"22. As a new article of manufacture, a conductor bar for industrial electrical distribution systems adapted to be connected in end-to-end relation with other bars of the same construction to form an elongated conductor of electricity, said bar being 8-shaped in cross section having spaced hollow parts of circular cross section connected by a flat web part, a pin of full circular cross section having its length partially received within the end part of at least two of said hollow parts and having a part protruding therefrom to be received in the hollow circular part of an adjacent aligned conductor bar, and two transverse openings through said flat web part of the bar which are respectively adjacent the ends of the bar and are spaced from their respective ends by a distance such that the transverse openings in the adjacent ends of aligned conductor bars will receive elements on the arms of a manually operable lever tool whereby the protruding parts of the pins of one of the aligned conductor bars may be forced into the aligned hollow parts of the adjacent conductor bar."
Claim 23, like claim 22, is drawn to a single conductor bar but in addition calls for a sheath of electrically insulating material mounted on the conductor bar.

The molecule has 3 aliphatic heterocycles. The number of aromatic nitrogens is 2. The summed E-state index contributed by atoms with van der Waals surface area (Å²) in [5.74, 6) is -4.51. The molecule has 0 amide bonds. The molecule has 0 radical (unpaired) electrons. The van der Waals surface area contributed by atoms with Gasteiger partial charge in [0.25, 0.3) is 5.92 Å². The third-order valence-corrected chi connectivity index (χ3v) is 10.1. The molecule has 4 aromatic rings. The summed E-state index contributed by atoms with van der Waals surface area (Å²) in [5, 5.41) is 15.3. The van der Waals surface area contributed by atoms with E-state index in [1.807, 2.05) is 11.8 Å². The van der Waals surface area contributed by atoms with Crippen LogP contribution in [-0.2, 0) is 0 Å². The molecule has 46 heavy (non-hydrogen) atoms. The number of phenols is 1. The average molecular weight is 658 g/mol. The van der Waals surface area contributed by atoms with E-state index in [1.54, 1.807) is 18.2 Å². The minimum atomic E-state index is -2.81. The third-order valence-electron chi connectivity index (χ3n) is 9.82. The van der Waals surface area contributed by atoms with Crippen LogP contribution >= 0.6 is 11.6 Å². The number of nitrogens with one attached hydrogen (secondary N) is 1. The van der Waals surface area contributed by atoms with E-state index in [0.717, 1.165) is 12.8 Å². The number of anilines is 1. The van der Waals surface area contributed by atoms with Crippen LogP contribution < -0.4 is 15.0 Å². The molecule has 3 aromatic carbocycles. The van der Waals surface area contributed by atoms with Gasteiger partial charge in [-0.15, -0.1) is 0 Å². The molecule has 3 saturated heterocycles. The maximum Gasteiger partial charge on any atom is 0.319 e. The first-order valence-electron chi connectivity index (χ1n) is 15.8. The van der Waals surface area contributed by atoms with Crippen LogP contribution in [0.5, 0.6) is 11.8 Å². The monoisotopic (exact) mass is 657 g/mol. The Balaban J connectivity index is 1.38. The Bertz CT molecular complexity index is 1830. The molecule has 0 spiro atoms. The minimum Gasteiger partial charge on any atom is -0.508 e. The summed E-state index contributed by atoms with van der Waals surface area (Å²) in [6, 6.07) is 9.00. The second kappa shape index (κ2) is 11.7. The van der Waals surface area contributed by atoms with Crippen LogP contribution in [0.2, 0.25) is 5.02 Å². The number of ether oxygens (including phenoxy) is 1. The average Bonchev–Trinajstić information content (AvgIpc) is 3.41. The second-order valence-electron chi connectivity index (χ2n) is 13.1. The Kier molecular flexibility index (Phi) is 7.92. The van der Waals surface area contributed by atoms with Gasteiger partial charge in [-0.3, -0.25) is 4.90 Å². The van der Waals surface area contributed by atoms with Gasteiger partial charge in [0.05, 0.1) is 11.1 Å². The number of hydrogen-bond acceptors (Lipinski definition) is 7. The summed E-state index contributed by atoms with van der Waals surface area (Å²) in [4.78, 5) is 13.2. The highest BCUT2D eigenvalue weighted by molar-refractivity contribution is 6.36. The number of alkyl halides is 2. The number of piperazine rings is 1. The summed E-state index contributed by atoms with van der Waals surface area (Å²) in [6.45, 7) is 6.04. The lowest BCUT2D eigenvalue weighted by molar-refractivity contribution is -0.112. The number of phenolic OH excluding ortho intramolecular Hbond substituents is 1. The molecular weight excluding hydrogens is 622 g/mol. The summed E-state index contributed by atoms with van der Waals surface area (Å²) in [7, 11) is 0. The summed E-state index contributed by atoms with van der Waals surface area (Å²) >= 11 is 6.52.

Claim 24 recites a conductor bar assembly made up of conductor bars in abutting relationship and, in addition, calls for a sheath as recited in claim 23 but specifies that a separate sheath surrounds the end parts of the bars which are not covered by the first sheath.
The rejection is based on the following references:
Sollmann 653,970 July 17, 1900 Benzel 1,055,253 March 4, 1913 Cowen 1,109,968 Sept. 8, 1914 Connell 2,668,199 (filed Sept. 2, 1947) Feb. 2, 1954
The examiner held claims 22, 23 and 24 unpatentable over Connell in view of Cowen and Benzel while additionally making reference to Sollmann. In affirming the examiner's rejection, the Board of Appeals agreed with the examiner that these references show that the claimed subject matter would have been obvious to a person having ordinary skill in the art.
The "Reasons of Appeal" in appellant's notice of appeal to this court are that the Board of Appeals erred (1) in rejecting claims 22, 23 and 24 on the Sollmann, Benzel, Cowen and Connell patents and (2) in not allowing claims 22, 23 and 24. Because of the general nature of these "Reasons of Appeal," the solicitor in his brief stated that the court "is confronted with the question of whether such general statements comply with the requirement of 35 U.S.C. [§] 142 that appellant shall file in the Patent Office his reasons for appeal, specifically set forth in writing'." [Emphasis added.]
As this court stated in In re Kopplin, 146 F.2d 1014, 1015, 32 CCPA 848, 849: